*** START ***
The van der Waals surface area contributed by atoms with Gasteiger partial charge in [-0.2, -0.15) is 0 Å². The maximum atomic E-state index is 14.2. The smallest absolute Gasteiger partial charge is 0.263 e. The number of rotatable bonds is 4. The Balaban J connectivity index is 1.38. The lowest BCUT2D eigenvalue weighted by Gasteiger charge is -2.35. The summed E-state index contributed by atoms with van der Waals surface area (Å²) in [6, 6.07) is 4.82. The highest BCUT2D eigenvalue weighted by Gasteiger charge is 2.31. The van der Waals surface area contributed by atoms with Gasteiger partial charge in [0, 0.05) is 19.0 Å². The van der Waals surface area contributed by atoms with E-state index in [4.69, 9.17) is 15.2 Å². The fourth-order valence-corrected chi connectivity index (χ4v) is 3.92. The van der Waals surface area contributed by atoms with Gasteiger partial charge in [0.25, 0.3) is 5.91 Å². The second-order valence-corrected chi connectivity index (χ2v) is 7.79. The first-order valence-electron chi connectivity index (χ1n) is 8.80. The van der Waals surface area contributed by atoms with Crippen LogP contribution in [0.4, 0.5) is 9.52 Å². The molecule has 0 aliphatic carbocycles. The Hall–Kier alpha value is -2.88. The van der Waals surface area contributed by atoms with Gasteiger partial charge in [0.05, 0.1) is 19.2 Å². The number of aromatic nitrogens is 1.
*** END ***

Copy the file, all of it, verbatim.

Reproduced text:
The van der Waals surface area contributed by atoms with Gasteiger partial charge in [-0.2, -0.15) is 0 Å². The maximum atomic E-state index is 14.2. The smallest absolute Gasteiger partial charge is 0.263 e. The number of rotatable bonds is 4. The Balaban J connectivity index is 1.38. The lowest BCUT2D eigenvalue weighted by Gasteiger charge is -2.35. The summed E-state index contributed by atoms with van der Waals surface area (Å²) in [6, 6.07) is 4.82. The highest BCUT2D eigenvalue weighted by Gasteiger charge is 2.31. The van der Waals surface area contributed by atoms with Gasteiger partial charge in [0, 0.05) is 19.0 Å². The van der Waals surface area contributed by atoms with E-state index in [4.69, 9.17) is 15.2 Å². The fourth-order valence-corrected chi connectivity index (χ4v) is 3.92. The van der Waals surface area contributed by atoms with Gasteiger partial charge in [0.25, 0.3) is 5.91 Å². The second-order valence-corrected chi connectivity index (χ2v) is 7.79. The first-order valence-electron chi connectivity index (χ1n) is 8.80. The van der Waals surface area contributed by atoms with Crippen LogP contribution in [0.4, 0.5) is 9.52 Å². The molecule has 0 aliphatic carbocycles. The Hall–Kier alpha value is -2.88. The van der Waals surface area contributed by atoms with Gasteiger partial charge in [0.05, 0.1) is 19.2 Å². The number of aromatic nitrogens is 1.